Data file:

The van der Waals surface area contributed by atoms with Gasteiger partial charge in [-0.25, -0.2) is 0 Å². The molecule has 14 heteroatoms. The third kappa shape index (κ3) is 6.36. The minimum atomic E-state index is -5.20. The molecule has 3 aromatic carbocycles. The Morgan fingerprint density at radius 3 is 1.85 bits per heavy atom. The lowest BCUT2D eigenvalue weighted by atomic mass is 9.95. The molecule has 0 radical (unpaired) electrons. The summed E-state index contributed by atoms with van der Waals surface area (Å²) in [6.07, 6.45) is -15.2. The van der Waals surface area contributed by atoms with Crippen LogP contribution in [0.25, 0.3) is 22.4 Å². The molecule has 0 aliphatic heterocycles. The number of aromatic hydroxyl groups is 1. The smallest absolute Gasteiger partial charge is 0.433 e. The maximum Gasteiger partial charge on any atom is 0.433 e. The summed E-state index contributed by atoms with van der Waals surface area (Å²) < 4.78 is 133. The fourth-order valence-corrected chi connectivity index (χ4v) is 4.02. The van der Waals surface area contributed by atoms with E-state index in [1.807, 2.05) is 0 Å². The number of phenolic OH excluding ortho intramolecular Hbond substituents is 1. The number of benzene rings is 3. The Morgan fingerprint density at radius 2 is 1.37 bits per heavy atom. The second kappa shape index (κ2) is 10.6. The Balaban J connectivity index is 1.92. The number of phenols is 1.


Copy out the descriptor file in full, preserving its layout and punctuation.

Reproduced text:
The van der Waals surface area contributed by atoms with Gasteiger partial charge in [-0.25, -0.2) is 0 Å². The molecule has 14 heteroatoms. The third kappa shape index (κ3) is 6.36. The minimum atomic E-state index is -5.20. The molecule has 3 aromatic carbocycles. The Morgan fingerprint density at radius 3 is 1.85 bits per heavy atom. The lowest BCUT2D eigenvalue weighted by atomic mass is 9.95. The molecule has 0 radical (unpaired) electrons. The summed E-state index contributed by atoms with van der Waals surface area (Å²) in [6.07, 6.45) is -15.2. The van der Waals surface area contributed by atoms with Crippen LogP contribution in [0.25, 0.3) is 22.4 Å². The molecule has 0 aliphatic heterocycles. The number of aromatic hydroxyl groups is 1. The smallest absolute Gasteiger partial charge is 0.433 e. The maximum Gasteiger partial charge on any atom is 0.433 e. The summed E-state index contributed by atoms with van der Waals surface area (Å²) < 4.78 is 133. The fourth-order valence-corrected chi connectivity index (χ4v) is 4.02. The van der Waals surface area contributed by atoms with E-state index in [1.807, 2.05) is 0 Å². The number of phenolic OH excluding ortho intramolecular Hbond substituents is 1. The number of benzene rings is 3. The Morgan fingerprint density at radius 2 is 1.37 bits per heavy atom. The second kappa shape index (κ2) is 10.6. The Balaban J connectivity index is 1.92. The number of phenols is 1.